The UK’s 2015-2018 innovation strategy has five objectives. The first is to encourage digital innovation by supporting digital innovators. The second is championing digital innovation by putting the needs of the users at the centre. The third is equipping digital innovators with the technical and business expertise needed to drive the development of new capability. The fourth is developing infrastructure, platforms, and ecosystems so that innovators can enter the global market with confidence. The fifth is ensuring sustainability by linking technical capabilities with commercial, legal, and regulatory context of innovation.
Most government agencies established in the last century are ill-suited to manage the affairs of the new digital age. This has forced many countries to establish new government agencies with the responsibility to manage their digital economy. For instance, Thailand’s National Legislative Assembly unanimously approved legislation establishing a new ministry of digital economy and society. Looking at the sorry state of digital economy in Nepal, it looks as though the Himalayan nation should follow in the footsteps of Thailand and establish a ministry of digital economy.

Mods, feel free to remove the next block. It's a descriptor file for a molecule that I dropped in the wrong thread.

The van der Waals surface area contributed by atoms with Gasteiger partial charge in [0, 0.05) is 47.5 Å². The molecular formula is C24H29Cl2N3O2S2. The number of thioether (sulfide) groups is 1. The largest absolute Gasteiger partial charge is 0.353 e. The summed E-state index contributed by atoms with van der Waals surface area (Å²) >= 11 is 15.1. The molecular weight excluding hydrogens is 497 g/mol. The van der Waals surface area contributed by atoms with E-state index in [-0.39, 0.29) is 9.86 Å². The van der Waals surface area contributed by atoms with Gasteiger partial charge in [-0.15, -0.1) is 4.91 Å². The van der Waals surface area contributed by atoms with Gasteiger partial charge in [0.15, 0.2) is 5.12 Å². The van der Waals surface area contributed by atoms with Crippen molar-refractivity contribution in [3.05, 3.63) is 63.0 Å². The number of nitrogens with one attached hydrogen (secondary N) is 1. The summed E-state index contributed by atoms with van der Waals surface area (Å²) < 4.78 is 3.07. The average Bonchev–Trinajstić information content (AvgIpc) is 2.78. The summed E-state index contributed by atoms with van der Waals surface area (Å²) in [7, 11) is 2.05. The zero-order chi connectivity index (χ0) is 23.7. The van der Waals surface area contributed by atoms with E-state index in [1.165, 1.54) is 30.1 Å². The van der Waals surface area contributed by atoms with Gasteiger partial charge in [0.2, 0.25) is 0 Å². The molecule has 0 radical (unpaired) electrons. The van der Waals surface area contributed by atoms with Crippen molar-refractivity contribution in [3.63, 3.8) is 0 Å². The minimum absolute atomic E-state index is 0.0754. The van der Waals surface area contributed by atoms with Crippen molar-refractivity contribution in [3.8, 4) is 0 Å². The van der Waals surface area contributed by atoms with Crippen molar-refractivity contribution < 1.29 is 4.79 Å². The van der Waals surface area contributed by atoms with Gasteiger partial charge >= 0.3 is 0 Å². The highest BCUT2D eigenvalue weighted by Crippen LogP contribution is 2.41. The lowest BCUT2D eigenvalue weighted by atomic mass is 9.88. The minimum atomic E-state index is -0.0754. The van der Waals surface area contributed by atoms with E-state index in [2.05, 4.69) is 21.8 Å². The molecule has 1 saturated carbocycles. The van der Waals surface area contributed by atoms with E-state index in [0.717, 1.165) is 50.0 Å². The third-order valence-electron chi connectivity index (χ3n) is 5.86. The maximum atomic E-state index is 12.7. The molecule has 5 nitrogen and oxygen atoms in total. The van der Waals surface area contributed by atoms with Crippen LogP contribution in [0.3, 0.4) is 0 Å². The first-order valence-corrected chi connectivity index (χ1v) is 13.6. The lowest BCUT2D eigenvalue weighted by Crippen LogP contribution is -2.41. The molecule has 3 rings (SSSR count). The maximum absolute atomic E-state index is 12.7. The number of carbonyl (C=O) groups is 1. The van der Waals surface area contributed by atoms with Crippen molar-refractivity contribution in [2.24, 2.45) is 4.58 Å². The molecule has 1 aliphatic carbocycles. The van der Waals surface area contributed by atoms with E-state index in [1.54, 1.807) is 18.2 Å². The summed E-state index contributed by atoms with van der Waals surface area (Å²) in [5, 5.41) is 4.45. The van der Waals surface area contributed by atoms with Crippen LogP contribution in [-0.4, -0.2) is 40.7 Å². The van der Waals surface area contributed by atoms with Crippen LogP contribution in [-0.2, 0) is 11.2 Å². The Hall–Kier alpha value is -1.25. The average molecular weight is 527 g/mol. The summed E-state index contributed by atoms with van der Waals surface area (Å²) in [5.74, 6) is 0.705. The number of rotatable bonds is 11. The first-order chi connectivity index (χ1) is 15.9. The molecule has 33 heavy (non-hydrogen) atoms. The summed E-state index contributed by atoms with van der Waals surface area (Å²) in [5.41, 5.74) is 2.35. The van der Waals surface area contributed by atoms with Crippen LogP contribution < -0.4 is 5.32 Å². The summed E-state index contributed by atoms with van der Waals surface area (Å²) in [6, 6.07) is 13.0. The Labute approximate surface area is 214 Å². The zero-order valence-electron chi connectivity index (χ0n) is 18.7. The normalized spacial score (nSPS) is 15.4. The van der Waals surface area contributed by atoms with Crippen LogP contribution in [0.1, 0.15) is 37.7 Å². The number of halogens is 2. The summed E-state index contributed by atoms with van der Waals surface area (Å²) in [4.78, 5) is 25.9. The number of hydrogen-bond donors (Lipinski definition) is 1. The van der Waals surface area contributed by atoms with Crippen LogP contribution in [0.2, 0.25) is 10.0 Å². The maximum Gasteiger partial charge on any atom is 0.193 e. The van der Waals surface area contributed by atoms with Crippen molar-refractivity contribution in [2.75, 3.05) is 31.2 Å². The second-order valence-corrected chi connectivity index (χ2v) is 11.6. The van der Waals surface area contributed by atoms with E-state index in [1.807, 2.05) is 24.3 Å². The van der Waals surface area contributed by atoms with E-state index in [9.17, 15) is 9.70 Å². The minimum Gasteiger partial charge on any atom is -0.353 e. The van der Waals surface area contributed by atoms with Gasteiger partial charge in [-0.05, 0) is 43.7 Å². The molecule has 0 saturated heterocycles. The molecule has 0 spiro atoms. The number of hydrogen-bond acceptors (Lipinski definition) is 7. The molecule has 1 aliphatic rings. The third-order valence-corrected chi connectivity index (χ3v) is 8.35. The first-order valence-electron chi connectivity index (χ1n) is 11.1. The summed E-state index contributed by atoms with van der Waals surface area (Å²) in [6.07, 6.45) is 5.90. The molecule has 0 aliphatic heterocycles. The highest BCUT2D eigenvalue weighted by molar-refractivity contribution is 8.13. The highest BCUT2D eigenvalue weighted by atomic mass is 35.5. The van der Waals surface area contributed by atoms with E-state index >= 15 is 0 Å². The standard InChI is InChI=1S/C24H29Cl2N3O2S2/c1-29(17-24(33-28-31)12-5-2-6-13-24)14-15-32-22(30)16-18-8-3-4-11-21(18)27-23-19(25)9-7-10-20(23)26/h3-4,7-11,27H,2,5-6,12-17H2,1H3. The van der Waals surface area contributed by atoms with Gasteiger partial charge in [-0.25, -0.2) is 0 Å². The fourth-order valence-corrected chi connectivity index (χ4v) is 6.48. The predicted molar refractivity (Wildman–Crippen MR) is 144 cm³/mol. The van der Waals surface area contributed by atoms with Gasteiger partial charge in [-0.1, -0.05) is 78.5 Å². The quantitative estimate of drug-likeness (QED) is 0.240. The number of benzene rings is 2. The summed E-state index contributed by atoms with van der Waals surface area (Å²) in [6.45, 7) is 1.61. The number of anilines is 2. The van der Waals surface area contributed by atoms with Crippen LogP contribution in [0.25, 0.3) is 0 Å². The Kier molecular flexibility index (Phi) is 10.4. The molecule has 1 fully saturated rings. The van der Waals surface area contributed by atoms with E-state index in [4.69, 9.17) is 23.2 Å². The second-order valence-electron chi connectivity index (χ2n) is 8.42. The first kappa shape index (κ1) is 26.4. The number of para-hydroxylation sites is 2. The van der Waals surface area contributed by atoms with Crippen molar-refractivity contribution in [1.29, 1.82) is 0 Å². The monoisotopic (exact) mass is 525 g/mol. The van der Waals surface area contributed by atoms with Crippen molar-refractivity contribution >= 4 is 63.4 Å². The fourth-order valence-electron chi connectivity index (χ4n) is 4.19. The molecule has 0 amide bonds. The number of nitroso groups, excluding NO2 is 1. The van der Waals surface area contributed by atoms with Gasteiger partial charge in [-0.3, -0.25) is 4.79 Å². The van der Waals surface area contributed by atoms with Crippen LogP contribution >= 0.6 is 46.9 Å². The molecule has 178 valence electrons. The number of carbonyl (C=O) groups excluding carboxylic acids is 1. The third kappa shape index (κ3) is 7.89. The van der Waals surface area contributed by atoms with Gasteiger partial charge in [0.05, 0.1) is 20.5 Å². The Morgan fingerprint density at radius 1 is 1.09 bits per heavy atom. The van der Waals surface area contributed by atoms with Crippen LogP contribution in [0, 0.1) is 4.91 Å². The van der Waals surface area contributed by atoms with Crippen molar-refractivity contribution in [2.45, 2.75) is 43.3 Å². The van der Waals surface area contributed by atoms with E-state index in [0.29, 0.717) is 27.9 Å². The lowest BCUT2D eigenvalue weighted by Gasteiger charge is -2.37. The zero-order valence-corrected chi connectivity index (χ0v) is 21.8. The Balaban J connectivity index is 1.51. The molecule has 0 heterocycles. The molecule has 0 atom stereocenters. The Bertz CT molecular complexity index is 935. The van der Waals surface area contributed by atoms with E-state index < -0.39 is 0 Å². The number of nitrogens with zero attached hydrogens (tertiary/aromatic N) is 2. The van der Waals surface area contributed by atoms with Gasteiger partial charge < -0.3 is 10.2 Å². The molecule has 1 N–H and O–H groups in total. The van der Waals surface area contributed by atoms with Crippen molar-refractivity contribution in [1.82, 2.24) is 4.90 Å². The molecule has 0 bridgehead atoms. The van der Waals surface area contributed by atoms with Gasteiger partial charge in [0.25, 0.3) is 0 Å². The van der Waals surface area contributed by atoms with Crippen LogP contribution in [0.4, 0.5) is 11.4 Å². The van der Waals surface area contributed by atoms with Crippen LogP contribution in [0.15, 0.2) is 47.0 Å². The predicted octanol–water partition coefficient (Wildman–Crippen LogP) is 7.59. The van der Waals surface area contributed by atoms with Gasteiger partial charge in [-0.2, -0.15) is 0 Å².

Nepal missed the industrial revolution. If it is not to miss the digital revolution, the government has to establish a ministry of digital economy by the end of this year. Expecting infrastructure oriented agencies like the Ministry of Information and Communication and the Ministry of Science and Technology to come up with transformational policies, regulations and programmes can be futile. The two ministries should be left to do what they were originally meant to do.
The ministry of digital economy should work towards improving the global trade system with direct focus on commerce and digital trade and also improve access of enterprises to the digital economy and infrastructures. Furthermore, the ministry should assure legislation and regulations to support digital innovation in health, government, trade, agriculture, tourism, business, education and industrial sectors.
In the 21st century, anything that is not digital is neither radical nor revolutionary.
Shah is the co-author of ‘Strategic IT Planning for Public Organisations: A Toolkit’ published by the UN in 2009
Published: 14-08-2016 18:07